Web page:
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HomeArchiveAccused Terrorist Requests Release on Bond in U.S.

Accused Terrorist Requests Release on Bond in U.S.

EL PASO, Texas – Anti-Castro activist Luis Posada Carriles will have a new opportunity April 2 to defend before a U.S. judge his petition to be released on bail, a request that was earlier denied.

Posada has been held by U.S. authorities for more than a year for entering the country illegally.

Felipe Millan, Posada’s defense attorney, said that now is the proper time to defend his client’s bail request.

Posada was transferred in January 2007 from the El Paso immigration detention center, where he had been held as a result of his illegal entry into the United States in March 2005, to the jail in Otero County, New Mexico, after he was accused of fraud.

He stands accused by the Venezuelan government of being the mastermind behind the 1976 bombing of a Cubana de Aviación jet killing 73 people. He is also linked with a series of attacks on hotels in Cuba in which an Italian tourist died.

Posada was imprisoned in Panama after being found with an arsenal of weapons supposedly intended for use in a plot to assassinate Cuban President Fidel Castro at a summit there in 2000.

On Feb. 21, U.S. federal Judge Philip Martínez, who is in charge of examining Posada’s habeas corpus petition, ruled that he could not ask for his release.

Posada’s lawyer has since requested a hearing at the appeals court on the earlier refusal to grant bail. According to court documents, the judge denied the request for release on bail because Posada, 79, is a foreigner and he presents a high flight risk.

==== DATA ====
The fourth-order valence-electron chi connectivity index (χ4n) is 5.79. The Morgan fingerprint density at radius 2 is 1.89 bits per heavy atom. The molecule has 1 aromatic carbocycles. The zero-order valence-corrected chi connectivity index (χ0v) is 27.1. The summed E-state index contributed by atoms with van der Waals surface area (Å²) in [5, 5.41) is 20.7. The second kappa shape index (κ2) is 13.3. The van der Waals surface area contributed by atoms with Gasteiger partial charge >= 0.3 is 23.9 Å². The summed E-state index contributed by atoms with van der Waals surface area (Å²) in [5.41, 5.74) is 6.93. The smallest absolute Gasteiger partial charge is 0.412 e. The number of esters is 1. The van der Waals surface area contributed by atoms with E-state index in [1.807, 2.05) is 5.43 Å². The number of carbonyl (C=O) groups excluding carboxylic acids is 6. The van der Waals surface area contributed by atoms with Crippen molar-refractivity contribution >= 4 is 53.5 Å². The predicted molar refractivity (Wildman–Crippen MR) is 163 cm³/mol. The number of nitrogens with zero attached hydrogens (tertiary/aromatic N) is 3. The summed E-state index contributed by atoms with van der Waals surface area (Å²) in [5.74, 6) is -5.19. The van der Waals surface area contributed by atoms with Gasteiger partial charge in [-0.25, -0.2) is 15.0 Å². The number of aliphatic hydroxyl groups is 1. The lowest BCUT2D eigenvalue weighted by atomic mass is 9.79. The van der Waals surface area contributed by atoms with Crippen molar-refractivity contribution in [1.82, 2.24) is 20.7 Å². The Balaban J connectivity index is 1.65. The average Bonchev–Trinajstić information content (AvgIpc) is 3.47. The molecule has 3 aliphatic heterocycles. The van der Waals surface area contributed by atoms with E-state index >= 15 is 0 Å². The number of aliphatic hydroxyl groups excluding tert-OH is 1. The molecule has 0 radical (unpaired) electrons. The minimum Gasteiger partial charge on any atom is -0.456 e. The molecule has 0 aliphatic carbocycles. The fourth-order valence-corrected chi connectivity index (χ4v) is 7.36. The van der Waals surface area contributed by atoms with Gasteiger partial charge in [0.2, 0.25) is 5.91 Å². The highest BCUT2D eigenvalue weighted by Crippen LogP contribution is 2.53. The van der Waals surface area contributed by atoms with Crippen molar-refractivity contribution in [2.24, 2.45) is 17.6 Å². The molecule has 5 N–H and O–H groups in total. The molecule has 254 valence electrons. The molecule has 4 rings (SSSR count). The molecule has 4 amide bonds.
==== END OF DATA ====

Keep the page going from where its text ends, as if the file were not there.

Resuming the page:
In addition, the documents say that there are no guarantees that, once free on bond, Posada will not be a danger to the public and there is nothing to guarantee that the accused will return to court to face charges. Millan, meanwhile, says that his client is in fragile health and does not present a risk of any kind to anyone.

He also argued that the anti-Castro militant has been considered a model prisoner in all the detention facilities where he has been held since his arrest.

Millan added that Posada has a support network of more than 300 people, most of them in Florida, who have known him for many years and any one of those people, he said, would be ready to contribute money to pay any bail amount set by the judge.

The defense attorney also said that his client has not committed any violent act against the United States and that the crimes of which he is accused in South America do not imply that he would be any danger to the local community.

Cuba’s Fidel Castro and Venezuela’s Hugo Chávez have criticized the United States for not extraditing Posada to Venezuela to face trial for terrorism, arguing that the failure to do so contradicts the U.S.’ global “War on Terrorism.”

Posada was held for a year in the El Paso detention center because of his illegal entry into the United States in March 2005, and the Department of Homeland Security presented 10 charges against him for lying on the request he made to become a U.S. citizen and later in an interview with immigration officials.

According to the information in the possession of the court, during the 1970s he was a CIA agent and he said he illegally entered the United States by land over the border at Brownsville, Texas, but did not use the passports of any other countries to do so.

However, the U.S. government says that Posada entered the United States by sea on board the vessel La Santrina, which picked him up in Mexico’s Islas Mujeres and brought him to Miami, where he was arrested.

Prosecutors add that the accused, who was born in Cuba but became a naturalized Venezuelan citizen, also holds a Guatemalan passport.

The Department of Homeland Security filed criminal charges against Posada, whose deportation order was indefinitely suspended after he tried to get the court to order his release.

Posada, whose trial will begin on May 10 with jury selection, faces up to 10 years in prison if he is found guilty, and if he is released from jail on bail he would once again become the responsibility of – and be taken into custody by – U.S. immigration authorities.

“Then, we would once against start the habeas corpus process,”Millan said.


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